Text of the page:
I appreciate that, Steve. As we look at the false self, you kind of touched on this just there on the tail end, but I’d like to maybe press in just a little bit more. There’s this element of a shift that we make with ourselves, and then an element of a shift that we make in relation to God. Can you talk a little more about finding our true selves and those shifts that we need to make with self and with God?

Steve Cuss 
Yeah, it’s a great question and it is kind of conceptual. That’s the tricky part of this. But one of the cases I’m making in the book is not to separate your relationship with yourself from your relationship with God. I think, in the church, we tend to see our human relationships as very tactical. Like I am looking at you and speaking to you right now. I get it, I see it, and it’s tactile. I hold my wife’s hand or I laugh at my friend’s joke. Those are tactile experiences. Then we kind of put our relationship with God in a whole other category. This whole other thing. I’m trying to say, what if we considered our relationship with God much like our relationship with our friends and family? Then also the other elusive relationship is that relationship with ourself. Most of us just don’t think about I’m in relationship with me. I don’t say that, Jason, to be self-absorbed and let me be fascinated by myself. No, the opposite. It’s the fastest way to get out of the way. If Jesus is saying die to self, and I’m not aware of self, then what am I dying to? It’s nebulous. So what I teach people to do is if you want to connect to God, first, try connecting to yourself. Two examples. If I were to say to you, Jason, who’s in your family, or who are your friends, you would list all these people, and you would be getting down to like, second cousins once removed, and great, great uncles, before you would say, I’m on my list of relations. I’m on that list. We just don’t think about it. So I tell people to go ahead and put yourself on your conscious list of relationships. It’s very uncomfortable. But now that opens up all this possibility. What you start to discover is the way you treat your friends and family is so much better than the way you treat yourself. I would never talk to you, Jason, the way I talk to myself. I would never say to you, even if I didn’t like you, even if I didn’t want to be around you. Even if, I would never say suck it up, Jason. But I say that to myself. I would never say “Get over it” or “You’re so stupid”. I’d never do that to a friend, let alone a stranger, or even an enemy. But I do it to myself. So how can I relax into God’s love when I’m putting more faith into my self-talk than I am in what God says about me? That would be kind of the end of that journey.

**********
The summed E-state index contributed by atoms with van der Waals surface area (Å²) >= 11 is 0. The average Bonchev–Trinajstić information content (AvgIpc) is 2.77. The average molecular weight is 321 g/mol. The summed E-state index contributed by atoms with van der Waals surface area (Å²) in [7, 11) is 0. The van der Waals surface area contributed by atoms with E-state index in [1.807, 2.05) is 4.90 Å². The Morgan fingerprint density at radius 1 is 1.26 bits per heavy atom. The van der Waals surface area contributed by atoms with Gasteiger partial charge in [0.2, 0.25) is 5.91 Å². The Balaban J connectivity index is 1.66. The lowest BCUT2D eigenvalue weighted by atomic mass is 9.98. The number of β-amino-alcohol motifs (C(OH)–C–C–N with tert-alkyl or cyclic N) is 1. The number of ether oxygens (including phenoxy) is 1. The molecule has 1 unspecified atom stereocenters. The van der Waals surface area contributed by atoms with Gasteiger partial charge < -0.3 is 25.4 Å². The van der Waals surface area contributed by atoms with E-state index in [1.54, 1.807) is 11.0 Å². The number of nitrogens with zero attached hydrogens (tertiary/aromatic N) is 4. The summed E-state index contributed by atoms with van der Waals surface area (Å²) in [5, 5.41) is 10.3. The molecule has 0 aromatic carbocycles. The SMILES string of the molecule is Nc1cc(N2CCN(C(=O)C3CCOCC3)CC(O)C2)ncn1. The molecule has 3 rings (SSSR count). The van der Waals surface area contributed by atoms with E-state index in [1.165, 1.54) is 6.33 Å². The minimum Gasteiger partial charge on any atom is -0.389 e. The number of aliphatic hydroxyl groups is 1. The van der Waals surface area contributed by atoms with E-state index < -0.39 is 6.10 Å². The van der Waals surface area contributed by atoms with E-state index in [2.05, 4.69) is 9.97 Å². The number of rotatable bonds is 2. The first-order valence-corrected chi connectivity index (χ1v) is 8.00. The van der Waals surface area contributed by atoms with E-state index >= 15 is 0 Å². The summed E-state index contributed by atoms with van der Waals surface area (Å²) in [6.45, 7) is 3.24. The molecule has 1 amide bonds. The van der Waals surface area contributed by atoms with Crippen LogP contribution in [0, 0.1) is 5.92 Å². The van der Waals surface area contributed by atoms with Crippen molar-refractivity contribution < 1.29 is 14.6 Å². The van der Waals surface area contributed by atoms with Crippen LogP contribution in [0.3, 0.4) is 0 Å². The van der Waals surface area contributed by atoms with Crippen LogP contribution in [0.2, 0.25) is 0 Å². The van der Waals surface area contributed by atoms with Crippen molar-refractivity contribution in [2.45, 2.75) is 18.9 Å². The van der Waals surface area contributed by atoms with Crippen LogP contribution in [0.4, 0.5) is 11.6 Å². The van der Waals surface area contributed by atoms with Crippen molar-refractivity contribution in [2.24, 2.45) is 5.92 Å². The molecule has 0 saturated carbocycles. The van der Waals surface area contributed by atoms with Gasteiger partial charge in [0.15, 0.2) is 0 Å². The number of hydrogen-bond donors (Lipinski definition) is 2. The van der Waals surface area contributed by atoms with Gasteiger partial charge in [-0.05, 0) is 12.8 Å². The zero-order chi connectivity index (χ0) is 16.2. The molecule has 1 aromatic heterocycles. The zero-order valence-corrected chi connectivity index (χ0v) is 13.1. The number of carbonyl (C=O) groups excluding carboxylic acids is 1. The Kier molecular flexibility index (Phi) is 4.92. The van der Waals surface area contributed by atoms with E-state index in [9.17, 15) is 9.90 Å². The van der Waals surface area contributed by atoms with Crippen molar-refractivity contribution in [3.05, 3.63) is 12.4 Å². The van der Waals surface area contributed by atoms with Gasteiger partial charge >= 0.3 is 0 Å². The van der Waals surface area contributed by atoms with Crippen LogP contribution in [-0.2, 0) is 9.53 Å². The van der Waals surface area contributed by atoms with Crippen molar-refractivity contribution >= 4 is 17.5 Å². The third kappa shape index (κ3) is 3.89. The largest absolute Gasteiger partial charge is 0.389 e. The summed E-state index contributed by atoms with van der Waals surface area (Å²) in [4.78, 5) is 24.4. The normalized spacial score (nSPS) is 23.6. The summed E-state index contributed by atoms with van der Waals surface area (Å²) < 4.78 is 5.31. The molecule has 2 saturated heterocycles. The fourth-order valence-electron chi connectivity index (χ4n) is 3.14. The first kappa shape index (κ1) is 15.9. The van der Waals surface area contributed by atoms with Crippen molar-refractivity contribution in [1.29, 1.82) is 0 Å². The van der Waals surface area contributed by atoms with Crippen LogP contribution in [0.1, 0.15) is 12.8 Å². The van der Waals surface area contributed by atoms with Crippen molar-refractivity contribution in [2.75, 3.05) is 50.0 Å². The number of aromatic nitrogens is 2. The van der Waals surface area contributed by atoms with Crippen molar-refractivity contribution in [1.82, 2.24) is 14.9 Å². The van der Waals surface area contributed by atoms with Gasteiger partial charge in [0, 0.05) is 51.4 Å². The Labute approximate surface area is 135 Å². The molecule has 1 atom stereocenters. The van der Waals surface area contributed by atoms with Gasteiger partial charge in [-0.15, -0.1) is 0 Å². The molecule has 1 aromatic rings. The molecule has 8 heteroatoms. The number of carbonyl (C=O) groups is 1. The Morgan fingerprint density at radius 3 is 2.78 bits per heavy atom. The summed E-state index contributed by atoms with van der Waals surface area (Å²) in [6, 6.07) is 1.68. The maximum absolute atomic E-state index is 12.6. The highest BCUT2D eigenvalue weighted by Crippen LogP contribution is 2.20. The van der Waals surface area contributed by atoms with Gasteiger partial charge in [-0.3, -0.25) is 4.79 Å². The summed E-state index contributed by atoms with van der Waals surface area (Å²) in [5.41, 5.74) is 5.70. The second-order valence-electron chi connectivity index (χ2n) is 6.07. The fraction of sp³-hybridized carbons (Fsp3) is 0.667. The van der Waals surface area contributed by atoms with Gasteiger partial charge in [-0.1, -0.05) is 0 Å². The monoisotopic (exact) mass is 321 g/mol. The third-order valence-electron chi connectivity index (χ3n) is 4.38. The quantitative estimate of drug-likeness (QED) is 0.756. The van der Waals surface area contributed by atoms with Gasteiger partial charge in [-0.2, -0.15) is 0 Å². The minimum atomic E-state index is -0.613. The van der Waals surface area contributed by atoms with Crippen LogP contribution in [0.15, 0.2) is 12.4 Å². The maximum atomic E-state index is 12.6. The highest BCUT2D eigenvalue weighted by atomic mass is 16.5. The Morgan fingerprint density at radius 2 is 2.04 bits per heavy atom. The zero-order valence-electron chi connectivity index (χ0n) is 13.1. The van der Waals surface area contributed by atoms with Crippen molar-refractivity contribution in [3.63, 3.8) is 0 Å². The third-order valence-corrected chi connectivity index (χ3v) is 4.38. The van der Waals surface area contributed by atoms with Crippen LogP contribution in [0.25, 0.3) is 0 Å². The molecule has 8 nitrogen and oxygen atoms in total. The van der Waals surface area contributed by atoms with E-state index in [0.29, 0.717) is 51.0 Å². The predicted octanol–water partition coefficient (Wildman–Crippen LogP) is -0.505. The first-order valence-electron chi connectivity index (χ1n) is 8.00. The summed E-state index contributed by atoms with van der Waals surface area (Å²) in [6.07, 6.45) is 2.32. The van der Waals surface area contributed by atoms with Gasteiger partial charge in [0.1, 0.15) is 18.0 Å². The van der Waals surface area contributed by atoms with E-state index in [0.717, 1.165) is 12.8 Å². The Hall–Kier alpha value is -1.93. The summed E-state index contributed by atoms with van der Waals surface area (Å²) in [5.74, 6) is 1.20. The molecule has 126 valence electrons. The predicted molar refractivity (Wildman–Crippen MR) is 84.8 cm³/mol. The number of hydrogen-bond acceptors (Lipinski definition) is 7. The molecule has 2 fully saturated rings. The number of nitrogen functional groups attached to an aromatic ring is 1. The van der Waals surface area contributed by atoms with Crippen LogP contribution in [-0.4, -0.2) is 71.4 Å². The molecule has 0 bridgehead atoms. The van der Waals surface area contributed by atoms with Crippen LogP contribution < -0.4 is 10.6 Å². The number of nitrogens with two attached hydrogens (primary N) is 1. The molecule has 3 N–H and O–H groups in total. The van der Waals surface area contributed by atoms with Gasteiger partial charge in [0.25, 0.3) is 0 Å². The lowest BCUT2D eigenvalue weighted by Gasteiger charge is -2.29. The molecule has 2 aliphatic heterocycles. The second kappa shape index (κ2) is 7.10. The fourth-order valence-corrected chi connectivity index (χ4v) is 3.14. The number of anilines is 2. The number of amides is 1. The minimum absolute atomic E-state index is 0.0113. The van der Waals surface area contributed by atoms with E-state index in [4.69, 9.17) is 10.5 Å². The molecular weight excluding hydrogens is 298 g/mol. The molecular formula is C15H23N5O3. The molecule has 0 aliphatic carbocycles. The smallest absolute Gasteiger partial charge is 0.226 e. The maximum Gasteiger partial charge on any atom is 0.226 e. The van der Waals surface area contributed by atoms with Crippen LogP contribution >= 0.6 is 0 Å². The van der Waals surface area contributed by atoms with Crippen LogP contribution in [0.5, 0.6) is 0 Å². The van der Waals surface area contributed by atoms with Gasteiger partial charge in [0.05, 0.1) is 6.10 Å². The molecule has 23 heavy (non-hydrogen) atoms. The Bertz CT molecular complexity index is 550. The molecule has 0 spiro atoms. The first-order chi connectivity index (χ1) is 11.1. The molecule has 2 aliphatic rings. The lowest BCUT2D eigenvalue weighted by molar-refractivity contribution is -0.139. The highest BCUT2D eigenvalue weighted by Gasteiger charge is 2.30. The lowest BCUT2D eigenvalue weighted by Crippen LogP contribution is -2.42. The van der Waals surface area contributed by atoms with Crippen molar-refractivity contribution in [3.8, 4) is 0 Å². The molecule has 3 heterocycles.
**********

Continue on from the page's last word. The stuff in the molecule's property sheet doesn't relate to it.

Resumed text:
Jason Daye 
Yeah, I love that. One of those gaps that you identify in The Expectation Gap is around God’s love for us. That’s one of the big ones. Whenever we are experiencing that gap, the widening of that gap, is when we become, you’re relating to this inner critic, right? This is who we are. I think as pastors and ministry leaders, we’re really good at this, Steve. For whatever reason, we’re really good at being critical of ourselves. So, Steve, what are some ways that we can process through this as ministry leaders and understand the nuances? Because as you said, we talked about, we sacrifice, we serve others, like these are things that we champion. Yet, as important as being selfless is, we’re still called to love ourselves, right? So help us process through this from the perspective of a pastor and ministry leader. How do we work through this?

Steve Cuss